So the entire plot rests on how these murders were committed and they were designed to hold it up, but it should be noted that despite the strong how-was-it-done element, it's not a humdrum affair at all – much more lively than your average Rhode or Burton novel. You can ascribe that to having two 1920s-style Bright Young Things as detectives and they added another complication to the case. Austin and Vivienne began to fall in love the moment the police directed their attention at Austin's beautiful motive, ample opportunity and a non-existent alibi, which made her rush towards the solution ahead of her brother. She pieces together the solution from physical clues (e.g. pottery shards) helped by her understanding of human nature. A very well done combination of the intuitionists and realists approach and one of the many details that made this such a rich and rewarding read.

In many ways, Murder at Monk's Barn is a typical Dr. Priestley or Desmond Merrion novel with the how being more important than who-and why, but the detective-characters make all the difference here in both presentation and storytelling. So even with all the familiar touches and usual craftsmanship, Murder at Monk's Barn has something new to offer to readers already familiar with Rhode, but readers who'll be getting their first taste of Rhode can get an idea what to expect (plot-wise) from his other series. If you like what you read, I recommend you track down copies of The Bloody Tower (1938) and Invisible Weapons (1938).


Locked and Loaded, Part 2: A Selection of Short Impossible Crime and Locked Room Mystery Stories

I cobbled together a hypothetical anthology in a 2019 blog-post, "The Locked Room Reader XI: Locked Out," which comprised of short impossible crime and locked room stories that were unjustly overlooked, or ignored, by editors and never appeared in any of the well-known, locked room-themed anthologies – published between 1968 and 2020. I ended the post with a personal wishlist filled with obscure, long out-of-print stories with intriguing and promising-sounding premises. Why wait for an anthologist to get the hint and get to work on a personalized anthology? 

Last year, I reviewed seven, relatively obscure, short stories under the title "Locked and Loaded: A Selection of Short Impossible Crime and Locked Room Mystery Stories," which included an item listed from my original wishlist. Alexander, of The Detection Collection, deserves all the credit for helping me in my, uhm, scholarly pursuit. This time, he helped me cross even more titles from the big list. So let's get started!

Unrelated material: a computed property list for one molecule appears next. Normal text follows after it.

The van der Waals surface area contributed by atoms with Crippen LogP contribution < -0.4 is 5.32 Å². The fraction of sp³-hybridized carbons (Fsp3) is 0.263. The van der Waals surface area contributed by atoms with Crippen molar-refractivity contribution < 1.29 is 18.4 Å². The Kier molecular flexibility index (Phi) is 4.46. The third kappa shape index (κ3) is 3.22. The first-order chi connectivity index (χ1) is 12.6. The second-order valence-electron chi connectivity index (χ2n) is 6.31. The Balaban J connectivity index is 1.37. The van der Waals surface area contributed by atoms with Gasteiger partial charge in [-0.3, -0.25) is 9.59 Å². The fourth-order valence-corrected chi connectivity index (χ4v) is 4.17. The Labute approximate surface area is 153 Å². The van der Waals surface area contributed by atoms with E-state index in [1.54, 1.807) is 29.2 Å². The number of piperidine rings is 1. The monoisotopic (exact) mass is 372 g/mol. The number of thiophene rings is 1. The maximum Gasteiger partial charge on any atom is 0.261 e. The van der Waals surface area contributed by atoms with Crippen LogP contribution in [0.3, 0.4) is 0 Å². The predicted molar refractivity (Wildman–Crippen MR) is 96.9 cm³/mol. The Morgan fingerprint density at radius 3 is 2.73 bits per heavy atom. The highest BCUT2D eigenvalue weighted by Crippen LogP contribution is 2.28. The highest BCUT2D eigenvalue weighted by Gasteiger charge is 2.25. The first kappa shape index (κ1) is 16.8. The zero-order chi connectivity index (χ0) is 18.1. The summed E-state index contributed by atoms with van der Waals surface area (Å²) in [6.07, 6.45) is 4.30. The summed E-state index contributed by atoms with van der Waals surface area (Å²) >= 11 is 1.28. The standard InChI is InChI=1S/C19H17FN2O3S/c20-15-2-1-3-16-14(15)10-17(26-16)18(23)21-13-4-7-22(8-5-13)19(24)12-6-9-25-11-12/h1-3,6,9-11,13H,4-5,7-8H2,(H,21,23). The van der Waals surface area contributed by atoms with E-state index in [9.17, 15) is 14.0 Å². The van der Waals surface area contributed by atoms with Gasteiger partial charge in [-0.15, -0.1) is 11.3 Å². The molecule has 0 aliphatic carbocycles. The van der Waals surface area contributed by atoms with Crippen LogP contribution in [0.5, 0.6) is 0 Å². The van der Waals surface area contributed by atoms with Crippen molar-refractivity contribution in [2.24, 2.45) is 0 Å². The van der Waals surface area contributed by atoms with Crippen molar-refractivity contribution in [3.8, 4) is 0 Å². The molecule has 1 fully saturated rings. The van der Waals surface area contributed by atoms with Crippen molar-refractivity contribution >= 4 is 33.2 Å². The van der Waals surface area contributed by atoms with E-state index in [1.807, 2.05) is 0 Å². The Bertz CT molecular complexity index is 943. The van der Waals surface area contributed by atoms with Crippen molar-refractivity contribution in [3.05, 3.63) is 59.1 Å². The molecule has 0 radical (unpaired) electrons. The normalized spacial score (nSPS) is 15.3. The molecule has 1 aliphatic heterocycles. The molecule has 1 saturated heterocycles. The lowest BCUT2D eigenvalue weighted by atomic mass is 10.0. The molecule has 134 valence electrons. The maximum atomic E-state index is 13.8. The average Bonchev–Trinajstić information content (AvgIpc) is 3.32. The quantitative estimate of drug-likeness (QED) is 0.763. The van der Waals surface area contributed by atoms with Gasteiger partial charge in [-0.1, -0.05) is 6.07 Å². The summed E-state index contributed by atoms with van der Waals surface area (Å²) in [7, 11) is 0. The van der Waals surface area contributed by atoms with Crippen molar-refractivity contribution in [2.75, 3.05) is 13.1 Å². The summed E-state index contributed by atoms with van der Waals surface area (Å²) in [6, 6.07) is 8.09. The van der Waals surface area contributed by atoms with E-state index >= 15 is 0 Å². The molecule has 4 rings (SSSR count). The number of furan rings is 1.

Table of Content:

Edgar D. Smith's "Killer in Khaki" (1941)

James Yaffe's "Cul de Sac" (1945)

Bruce D. Pelletier's "The Hedgehog and the Fox" (1961)

Don Knowlton's "The Room at the End of the Hall" (1961)

Edward D. Hoch's "The Weapon Out of the Past" (1980)

John Hudson Tiner's "The Preacher and the Locked Shed" (1990)


Edgar D. Smith's "Killer in Khaki" was originally published in the February, 1941, issue of Detective Fiction Weekly and reprinted in Ellery Queen's Mystery Magazine of August, 1948. EQMM introduced the story as "one of the most ingenious variations" on "the always fascinating theme of the invisible man," but equally fascinating is the backdrop of the story. 

"Killer in Khaki" takes place in an army boot camp, located in the Canadian Rockies, where a man who should never have been a soldier has blended with the rest of his khaki-clad comrades and is now "moving with a quiet stealth" through the camp – knifing and bayoneting soldiers right and left. Someone who can "kill in the presence of a sentry" and "then vanish under everyone's nose." The bodies continue to litter the camp grounds until Private Enly realizes they've "gone about solving this case in the wrong way" and corners the elusive killer. I don't think the solution to the how, or who, is quite as ingenious as the introduction suggests, but the overall story is pretty solid and can only be compared to John Dickson Carr's massively underrated Captain Cut-Throat (1955).